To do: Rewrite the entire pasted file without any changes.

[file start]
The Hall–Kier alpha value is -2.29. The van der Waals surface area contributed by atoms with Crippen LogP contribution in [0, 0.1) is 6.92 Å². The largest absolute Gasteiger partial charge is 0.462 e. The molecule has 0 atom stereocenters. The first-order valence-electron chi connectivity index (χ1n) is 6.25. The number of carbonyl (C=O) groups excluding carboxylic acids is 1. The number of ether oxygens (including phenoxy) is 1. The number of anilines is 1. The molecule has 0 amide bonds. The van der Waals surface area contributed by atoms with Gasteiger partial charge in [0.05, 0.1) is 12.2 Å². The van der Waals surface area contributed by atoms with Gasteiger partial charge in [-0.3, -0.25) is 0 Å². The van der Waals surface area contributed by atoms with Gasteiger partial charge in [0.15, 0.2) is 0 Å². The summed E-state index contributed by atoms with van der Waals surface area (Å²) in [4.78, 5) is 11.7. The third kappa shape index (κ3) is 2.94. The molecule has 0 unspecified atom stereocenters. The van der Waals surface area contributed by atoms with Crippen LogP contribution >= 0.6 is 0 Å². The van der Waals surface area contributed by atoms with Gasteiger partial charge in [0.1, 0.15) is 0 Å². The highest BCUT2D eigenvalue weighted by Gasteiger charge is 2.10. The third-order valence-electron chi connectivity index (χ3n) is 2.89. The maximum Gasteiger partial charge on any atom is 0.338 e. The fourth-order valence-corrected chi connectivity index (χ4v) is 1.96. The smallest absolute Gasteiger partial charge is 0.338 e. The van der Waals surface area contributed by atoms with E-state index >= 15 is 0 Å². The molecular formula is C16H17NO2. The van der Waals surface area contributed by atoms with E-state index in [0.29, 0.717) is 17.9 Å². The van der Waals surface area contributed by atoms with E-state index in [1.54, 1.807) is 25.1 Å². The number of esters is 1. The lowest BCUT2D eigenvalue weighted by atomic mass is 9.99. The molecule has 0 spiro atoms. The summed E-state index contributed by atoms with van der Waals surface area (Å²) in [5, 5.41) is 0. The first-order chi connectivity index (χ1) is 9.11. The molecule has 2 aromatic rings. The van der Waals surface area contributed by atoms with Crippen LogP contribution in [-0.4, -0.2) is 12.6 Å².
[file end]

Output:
The Hall–Kier alpha value is -2.29. The van der Waals surface area contributed by atoms with Crippen LogP contribution in [0, 0.1) is 6.92 Å². The largest absolute Gasteiger partial charge is 0.462 e. The molecule has 0 atom stereocenters. The first-order valence-electron chi connectivity index (χ1n) is 6.25. The number of carbonyl (C=O) groups excluding carboxylic acids is 1. The number of ether oxygens (including phenoxy) is 1. The number of anilines is 1. The molecule has 0 amide bonds. The van der Waals surface area contributed by atoms with Gasteiger partial charge in [0.05, 0.1) is 12.2 Å². The van der Waals surface area contributed by atoms with Gasteiger partial charge in [-0.3, -0.25) is 0 Å². The van der Waals surface area contributed by atoms with Gasteiger partial charge in [0.15, 0.2) is 0 Å². The summed E-state index contributed by atoms with van der Waals surface area (Å²) in [4.78, 5) is 11.7. The third kappa shape index (κ3) is 2.94. The molecule has 0 unspecified atom stereocenters. The van der Waals surface area contributed by atoms with Crippen LogP contribution >= 0.6 is 0 Å². The van der Waals surface area contributed by atoms with Gasteiger partial charge in [0.1, 0.15) is 0 Å². The highest BCUT2D eigenvalue weighted by Gasteiger charge is 2.10. The third-order valence-electron chi connectivity index (χ3n) is 2.89. The maximum Gasteiger partial charge on any atom is 0.338 e. The fourth-order valence-corrected chi connectivity index (χ4v) is 1.96. The smallest absolute Gasteiger partial charge is 0.338 e. The van der Waals surface area contributed by atoms with E-state index >= 15 is 0 Å². The molecular formula is C16H17NO2. The van der Waals surface area contributed by atoms with E-state index in [0.29, 0.717) is 17.9 Å². The van der Waals surface area contributed by atoms with E-state index in [1.54, 1.807) is 25.1 Å². The number of esters is 1. The lowest BCUT2D eigenvalue weighted by atomic mass is 9.99. The molecule has 0 spiro atoms. The summed E-state index contributed by atoms with van der Waals surface area (Å²) in [5, 5.41) is 0. The first-order chi connectivity index (χ1) is 9.11. The molecule has 2 aromatic rings. The van der Waals surface area contributed by atoms with Crippen LogP contribution in [-0.4, -0.2) is 12.6 Å².